• Managers must develop and apply appropriate evaluation measures and encourage, support, and reinforce the production of high-quality intelligence products. Evaluating the quality of analytic performance should be based on job task analyses. Law enforcement intelligence analysts should be provided with the objective measures upon which their performance is assessed. The Federal Bureau of Investigation (FBI) Career Path Standards are used to evaluate intelligence analysts by reviewing performance on seven “critical elements” (2000):

  • 4 Law Enforcement Analytic Standards

    • Organizing, Planning, and Coordinating • Technical Expertise • Critical Thinking • Engagement and Collaboration (internal and external to

    the organization) • Personal Leadership and Integrity • Communication (written and oral) • Accountability for Results

    Within the intelligence-led policing model, a quality intelligence analysis manager influences and directs the eventual success of law enforcement intelligence analysts.

  • Law Enforcement Analytic Standards 5

    Standards for Analysts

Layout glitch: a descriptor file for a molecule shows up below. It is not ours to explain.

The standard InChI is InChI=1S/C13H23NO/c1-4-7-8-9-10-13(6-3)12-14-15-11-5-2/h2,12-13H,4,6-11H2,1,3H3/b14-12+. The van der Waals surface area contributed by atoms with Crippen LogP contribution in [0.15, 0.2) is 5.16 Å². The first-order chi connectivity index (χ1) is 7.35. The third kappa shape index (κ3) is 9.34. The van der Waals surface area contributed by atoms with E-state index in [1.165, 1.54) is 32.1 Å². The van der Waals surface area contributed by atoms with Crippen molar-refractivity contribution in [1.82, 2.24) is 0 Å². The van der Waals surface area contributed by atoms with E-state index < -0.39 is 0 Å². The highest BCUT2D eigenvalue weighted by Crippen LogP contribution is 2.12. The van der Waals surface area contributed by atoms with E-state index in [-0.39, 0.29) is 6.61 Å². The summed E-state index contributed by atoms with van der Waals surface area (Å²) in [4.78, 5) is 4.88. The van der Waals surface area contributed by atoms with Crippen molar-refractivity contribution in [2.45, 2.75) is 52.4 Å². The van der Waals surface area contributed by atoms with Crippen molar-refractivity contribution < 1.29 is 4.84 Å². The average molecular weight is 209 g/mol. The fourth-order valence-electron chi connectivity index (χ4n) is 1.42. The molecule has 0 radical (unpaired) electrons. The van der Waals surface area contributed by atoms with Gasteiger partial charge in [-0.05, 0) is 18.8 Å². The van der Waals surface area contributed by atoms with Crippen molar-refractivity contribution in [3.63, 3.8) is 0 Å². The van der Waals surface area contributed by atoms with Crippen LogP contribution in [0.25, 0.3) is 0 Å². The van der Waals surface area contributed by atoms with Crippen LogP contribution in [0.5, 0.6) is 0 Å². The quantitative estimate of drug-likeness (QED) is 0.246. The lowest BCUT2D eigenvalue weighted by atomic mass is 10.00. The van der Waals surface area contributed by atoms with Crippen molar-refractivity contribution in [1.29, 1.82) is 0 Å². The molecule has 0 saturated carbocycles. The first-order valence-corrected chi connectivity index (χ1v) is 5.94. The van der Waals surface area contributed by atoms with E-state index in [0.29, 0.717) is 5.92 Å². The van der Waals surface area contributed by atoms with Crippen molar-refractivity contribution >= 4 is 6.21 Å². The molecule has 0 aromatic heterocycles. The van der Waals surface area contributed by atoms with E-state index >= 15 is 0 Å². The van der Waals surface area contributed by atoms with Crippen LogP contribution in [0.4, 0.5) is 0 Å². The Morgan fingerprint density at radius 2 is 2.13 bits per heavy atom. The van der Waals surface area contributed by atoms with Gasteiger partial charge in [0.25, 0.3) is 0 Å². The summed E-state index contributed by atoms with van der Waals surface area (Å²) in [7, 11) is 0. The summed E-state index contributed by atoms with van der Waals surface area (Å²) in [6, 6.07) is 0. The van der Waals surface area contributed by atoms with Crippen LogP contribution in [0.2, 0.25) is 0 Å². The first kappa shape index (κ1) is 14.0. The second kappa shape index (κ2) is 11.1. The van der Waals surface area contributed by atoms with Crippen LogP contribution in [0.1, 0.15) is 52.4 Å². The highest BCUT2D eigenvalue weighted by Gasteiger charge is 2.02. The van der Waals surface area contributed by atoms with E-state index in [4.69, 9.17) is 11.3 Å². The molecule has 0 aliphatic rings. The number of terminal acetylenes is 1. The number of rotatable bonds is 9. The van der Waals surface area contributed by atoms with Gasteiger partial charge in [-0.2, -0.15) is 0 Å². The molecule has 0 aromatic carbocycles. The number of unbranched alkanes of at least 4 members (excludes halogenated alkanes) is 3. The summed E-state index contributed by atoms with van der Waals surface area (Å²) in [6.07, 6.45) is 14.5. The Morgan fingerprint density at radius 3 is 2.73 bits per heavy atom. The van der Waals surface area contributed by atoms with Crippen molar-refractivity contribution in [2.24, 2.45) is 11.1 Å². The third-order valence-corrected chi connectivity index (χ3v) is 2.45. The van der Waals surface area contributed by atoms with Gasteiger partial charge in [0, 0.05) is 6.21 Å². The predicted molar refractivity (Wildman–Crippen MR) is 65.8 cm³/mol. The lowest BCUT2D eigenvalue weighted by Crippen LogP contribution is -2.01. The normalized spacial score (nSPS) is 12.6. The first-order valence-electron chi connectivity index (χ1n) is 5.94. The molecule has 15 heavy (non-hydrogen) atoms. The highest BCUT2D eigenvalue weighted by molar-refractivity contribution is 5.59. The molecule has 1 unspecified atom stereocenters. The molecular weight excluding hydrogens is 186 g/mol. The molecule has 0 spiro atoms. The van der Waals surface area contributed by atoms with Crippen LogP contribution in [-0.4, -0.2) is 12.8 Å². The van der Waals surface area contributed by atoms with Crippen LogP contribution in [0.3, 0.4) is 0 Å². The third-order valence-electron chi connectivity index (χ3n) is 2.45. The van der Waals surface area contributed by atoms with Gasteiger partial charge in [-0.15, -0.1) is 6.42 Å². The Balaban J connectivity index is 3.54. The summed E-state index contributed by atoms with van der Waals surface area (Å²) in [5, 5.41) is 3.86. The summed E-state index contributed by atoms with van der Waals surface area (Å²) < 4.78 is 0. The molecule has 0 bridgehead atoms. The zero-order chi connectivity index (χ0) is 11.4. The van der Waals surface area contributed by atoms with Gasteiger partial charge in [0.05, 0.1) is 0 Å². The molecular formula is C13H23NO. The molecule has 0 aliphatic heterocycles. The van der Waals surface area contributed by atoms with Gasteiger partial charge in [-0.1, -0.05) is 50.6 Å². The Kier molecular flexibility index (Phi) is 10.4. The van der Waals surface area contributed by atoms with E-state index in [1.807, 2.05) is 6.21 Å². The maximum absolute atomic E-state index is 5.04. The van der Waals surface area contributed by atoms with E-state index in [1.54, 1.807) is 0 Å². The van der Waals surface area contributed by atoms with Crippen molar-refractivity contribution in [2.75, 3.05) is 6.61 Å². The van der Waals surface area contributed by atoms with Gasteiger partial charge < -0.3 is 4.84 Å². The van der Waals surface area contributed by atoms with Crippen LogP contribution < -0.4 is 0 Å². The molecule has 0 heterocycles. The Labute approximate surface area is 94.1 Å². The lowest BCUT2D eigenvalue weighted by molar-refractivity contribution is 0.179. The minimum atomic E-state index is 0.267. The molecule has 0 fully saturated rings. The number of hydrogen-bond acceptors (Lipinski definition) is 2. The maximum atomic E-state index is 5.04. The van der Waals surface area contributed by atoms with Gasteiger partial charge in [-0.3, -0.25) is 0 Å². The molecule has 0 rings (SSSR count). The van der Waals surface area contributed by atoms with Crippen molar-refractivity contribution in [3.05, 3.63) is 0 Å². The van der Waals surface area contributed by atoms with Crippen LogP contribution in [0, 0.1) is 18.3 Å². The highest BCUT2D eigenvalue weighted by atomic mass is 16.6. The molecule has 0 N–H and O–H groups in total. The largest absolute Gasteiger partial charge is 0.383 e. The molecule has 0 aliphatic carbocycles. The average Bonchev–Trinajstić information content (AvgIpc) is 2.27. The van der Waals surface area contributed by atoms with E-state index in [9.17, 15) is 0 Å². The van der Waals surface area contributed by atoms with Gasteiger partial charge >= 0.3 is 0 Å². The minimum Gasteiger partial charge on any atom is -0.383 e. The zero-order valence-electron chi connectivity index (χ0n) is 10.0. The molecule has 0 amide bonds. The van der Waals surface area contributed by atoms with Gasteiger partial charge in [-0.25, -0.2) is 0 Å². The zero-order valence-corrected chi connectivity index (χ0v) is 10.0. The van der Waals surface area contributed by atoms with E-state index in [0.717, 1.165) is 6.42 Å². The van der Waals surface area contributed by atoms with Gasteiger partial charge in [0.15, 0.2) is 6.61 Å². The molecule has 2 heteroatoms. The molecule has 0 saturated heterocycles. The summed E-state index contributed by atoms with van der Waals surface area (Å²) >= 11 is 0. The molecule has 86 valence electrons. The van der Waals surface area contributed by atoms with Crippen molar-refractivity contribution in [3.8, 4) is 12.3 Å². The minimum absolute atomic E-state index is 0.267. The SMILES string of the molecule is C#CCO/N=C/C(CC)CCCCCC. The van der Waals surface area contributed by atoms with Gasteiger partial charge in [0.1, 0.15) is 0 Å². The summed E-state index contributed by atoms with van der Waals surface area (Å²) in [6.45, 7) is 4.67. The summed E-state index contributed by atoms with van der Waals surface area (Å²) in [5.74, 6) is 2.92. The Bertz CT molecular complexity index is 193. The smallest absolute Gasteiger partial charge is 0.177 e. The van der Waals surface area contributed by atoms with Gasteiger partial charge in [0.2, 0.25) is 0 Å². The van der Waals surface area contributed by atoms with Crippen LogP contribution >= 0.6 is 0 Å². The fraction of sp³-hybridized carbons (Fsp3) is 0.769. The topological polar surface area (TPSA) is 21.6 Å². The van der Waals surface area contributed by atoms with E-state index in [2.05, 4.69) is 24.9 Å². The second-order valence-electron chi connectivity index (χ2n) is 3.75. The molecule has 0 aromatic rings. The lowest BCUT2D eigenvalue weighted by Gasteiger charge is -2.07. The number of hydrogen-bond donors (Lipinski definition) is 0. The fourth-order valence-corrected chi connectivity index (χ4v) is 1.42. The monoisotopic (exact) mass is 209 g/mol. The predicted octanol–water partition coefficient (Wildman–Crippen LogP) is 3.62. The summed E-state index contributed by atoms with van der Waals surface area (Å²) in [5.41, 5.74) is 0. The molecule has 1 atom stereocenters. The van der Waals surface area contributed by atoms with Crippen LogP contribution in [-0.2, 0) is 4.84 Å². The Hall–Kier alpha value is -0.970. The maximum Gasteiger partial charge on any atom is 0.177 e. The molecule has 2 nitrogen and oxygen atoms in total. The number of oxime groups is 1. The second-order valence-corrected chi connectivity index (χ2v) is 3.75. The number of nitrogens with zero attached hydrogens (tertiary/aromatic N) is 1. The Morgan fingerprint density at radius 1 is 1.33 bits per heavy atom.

The mission of the intelligence analyst, as described in the NCISP, is to research and analyze raw data, apply critical thinking and logic skills to develop sound conclusions and recommendations, and provide actionable intelligence in a cohesive and clear manner to management. The standards in this section relate to analysts or individuals performing an agency’s analytical function.

    Analytic Attributes Analysts shall be hired and evaluated based on their work and attributes, including: • Subject-matter expertise • Analytical methodologies • Critical-thinking skills • Customer-service ethic • Communication skills • Information sharing and collaboration abilities • Information handling and processing skills • Computer and technical literacy • Objectivity, integrity, and intellectual hones